coenzyme Q10

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coenzyme Q10

A factor present in mitochondria which extracts energy from foods. It has acquired a reputation among fringe nutritionists as being effective in detoxifying patients with an overdose of environmental pollutants; it is also claimed to be beneficial in treating hypertension, obesity, periodontal disease, preventing cancer, increasing longevity and revitalising the immune system.


(ko-en'zim?) [ co- + enzyme]
An enzyme activator; a diffusible, heat-stable substance of low molecular weight that, when combined with an inactive protein called apoenzyme, forms an active compound or a complete enzyme called a holoenzyme (e.g., adenylic acid, riboflavin, and coenzymes I and II).

coenzyme A

A derivative of pantothenic acid, important as a carrier molecule for acetyl groups in many reactions including the Krebs cycle (tricarboxylic acid cycle) and the oxidation of fatty acids.

coenzyme Q

A dietary supplement promoted by alternative medicine practitioners as an antioxidant and as a treatment for gingivitis and heart diseases.

coenzyme Q10


coenzyme Q10

also known as ubiquinone, a non-essential lipid-soluble nutrient found predominantly in animal foods and at low levels in plant foods. In the body it is located primarily in the mitochondria, especially in skeletal and cardiac muscle. As a component of the electron transport chain, it is important for ATP formation. It is also believed to have an antioxidant function, protecting DNA and cell membranes from oxidative damage. For athletes, coenzyme Q10 supplements are claimed to enhance energy production through the electron transport chain, and to reduce the oxidative damage of exercise. Research does not support the claim, reporting either no effect or in some cases an ergolytic rather than ergogenic effect. See also ergogenic aids; appendix 4.4 .

coenzyme Q,

n an enzyme along the electron transport chain. Scientific name: 2,3 dimethoxy-5 methyl-6-decaprenyl benzoquinone; uses: heart disease—including ischemic heart disease, dysrhythmias, congestive heart failure, hypertension, angina pectoris, mitral valve prolapse—diabetes, infertility, Bell's palsy, periodontal disease; precautions: pregnancy, lactation, children; can cause nausea, diarrhea, epigastric pain. Also called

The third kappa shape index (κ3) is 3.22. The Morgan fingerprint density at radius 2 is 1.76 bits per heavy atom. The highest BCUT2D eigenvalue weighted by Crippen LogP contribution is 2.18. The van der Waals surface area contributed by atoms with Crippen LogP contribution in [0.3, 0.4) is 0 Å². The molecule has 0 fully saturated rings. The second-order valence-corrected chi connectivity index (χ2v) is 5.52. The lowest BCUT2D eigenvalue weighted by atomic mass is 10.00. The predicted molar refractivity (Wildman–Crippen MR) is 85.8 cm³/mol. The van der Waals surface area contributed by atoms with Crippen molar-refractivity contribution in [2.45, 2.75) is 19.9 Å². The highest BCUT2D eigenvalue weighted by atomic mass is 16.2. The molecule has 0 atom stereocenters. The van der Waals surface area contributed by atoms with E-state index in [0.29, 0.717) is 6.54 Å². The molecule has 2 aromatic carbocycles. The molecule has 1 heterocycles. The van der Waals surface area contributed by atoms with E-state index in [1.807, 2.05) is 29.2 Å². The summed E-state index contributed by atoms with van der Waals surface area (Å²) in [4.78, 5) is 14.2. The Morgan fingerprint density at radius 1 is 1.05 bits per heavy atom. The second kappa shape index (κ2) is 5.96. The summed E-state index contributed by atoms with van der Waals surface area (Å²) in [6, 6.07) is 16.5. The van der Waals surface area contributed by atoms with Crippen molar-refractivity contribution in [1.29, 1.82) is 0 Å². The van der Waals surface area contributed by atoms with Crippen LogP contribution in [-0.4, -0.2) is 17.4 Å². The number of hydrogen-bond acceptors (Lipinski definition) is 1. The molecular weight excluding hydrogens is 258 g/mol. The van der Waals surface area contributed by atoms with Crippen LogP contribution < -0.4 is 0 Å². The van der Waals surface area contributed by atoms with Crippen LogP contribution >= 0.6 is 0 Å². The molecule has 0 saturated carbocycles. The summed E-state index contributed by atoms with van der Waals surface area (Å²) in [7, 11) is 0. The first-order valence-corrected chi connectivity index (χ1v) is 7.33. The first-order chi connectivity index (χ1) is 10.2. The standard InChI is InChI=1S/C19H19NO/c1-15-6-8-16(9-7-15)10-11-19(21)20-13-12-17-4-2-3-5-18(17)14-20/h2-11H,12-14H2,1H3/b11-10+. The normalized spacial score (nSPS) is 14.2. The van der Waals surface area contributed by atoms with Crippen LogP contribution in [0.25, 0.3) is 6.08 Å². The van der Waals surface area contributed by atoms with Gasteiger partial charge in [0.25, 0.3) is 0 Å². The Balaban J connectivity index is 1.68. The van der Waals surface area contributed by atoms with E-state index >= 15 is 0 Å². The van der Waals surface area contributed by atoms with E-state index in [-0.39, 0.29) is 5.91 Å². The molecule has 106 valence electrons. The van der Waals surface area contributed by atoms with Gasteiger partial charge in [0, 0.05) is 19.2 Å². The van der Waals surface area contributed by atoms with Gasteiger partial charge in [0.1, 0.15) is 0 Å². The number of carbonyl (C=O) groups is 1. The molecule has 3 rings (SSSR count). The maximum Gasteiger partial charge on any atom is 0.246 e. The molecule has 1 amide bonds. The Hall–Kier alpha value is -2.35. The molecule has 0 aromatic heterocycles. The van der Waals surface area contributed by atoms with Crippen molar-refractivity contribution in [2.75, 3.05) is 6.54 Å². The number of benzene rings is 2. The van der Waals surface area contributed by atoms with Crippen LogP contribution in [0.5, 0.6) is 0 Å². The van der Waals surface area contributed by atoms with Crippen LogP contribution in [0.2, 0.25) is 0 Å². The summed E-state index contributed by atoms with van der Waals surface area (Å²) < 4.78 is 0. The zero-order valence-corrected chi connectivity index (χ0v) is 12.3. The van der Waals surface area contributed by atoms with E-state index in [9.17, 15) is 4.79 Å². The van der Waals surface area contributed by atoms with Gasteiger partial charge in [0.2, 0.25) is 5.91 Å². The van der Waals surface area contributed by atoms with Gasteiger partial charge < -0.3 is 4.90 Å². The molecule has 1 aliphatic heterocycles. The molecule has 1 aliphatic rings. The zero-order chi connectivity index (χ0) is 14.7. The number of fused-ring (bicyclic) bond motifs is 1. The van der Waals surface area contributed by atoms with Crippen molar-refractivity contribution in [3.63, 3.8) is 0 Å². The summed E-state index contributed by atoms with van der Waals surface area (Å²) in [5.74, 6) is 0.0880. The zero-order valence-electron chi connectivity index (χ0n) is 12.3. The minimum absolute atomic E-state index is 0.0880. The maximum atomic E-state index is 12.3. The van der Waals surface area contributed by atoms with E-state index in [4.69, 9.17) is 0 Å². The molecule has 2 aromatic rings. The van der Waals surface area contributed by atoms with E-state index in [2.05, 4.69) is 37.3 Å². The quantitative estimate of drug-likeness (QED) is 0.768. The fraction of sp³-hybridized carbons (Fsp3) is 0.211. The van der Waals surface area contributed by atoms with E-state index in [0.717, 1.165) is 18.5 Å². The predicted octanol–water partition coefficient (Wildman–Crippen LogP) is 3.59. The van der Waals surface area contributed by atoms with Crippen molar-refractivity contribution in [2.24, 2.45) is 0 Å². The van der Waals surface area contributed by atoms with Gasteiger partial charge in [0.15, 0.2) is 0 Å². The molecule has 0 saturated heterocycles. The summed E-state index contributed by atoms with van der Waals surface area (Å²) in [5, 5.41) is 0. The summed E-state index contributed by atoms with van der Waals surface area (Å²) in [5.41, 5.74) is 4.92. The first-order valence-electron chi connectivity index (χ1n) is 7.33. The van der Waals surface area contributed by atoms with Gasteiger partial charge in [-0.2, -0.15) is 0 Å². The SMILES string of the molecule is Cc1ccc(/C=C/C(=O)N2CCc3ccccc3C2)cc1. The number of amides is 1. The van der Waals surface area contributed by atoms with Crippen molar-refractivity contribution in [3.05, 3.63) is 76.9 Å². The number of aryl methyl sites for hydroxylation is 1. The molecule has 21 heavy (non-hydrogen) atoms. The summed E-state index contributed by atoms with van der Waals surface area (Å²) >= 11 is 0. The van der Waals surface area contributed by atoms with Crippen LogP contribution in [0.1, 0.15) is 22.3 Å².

Co-Q10, mitoquinone, ubidecarenone, and
References in periodicals archive ?
and CoQ10 tablets manufactured by Elder Pharmaceuticals Ltd.
17) MitoQ researchers finally achieved success in enhancing the delivery of CoQ10 into the mitochondria when they attached the ubiquinol form of CoQ10 to the lipophilic triphenylphosphonium cation, which allowed CoQ10 to enter into the mitochondria driven by the large mitochondrial membrane potential.
Asemi and colleagues found that 100 mg of CoQ10 per day in subjects with metabolic syndrome improved markers of insulin metabolism.
Effectiveness of CoQ10 oral supplements as an adjunct to scaling and root planing in improving periodontal health.
It is reported that findings regarding the CoQ10 deficiency are available in cases such as cardiac failure, angina pectros, cardiomyopathy, hypertension, mitral valve prolapsus and atherosclerosis (Singh et al.
CoQ10 (Health Burst, USA) was provided by Pourateb Pharmaceutical Co.
Enriched mitochondrial fractions were then forwarded for immediate diagnostic biochemical analysis (see below), and when stated, for CoQ10 quantification.
CoQ10 also halved the risk of dying from all causes, which occurred in 18 (9 percent) patients in the CoQ10 group compared to 36 (17 percent) patients in the placebo group (hazard ratio=2.
Creatine, Glutamine and CoQ10 not only increase the rate at which energy is stored, but also help to produce energy by firing up the powerhouse in muscle cells called, mitochondria.
Different studies have shown an association (although not a significant one) between higher levels of circulating CoQ10 and reduced PCa risk.
CoQ10 also facilitates and regulates the production of reactive oxygen species (ROS) during cellular respiration, thereby maintaining the optimum ratio of pro-oxidant and antioxidant activity within the cell (Linnane & Eastwood, 2004).
Clinical trials, such as the CoQ10 trial described here, provide the only mechanism for obtaining FDA approval for new treatments.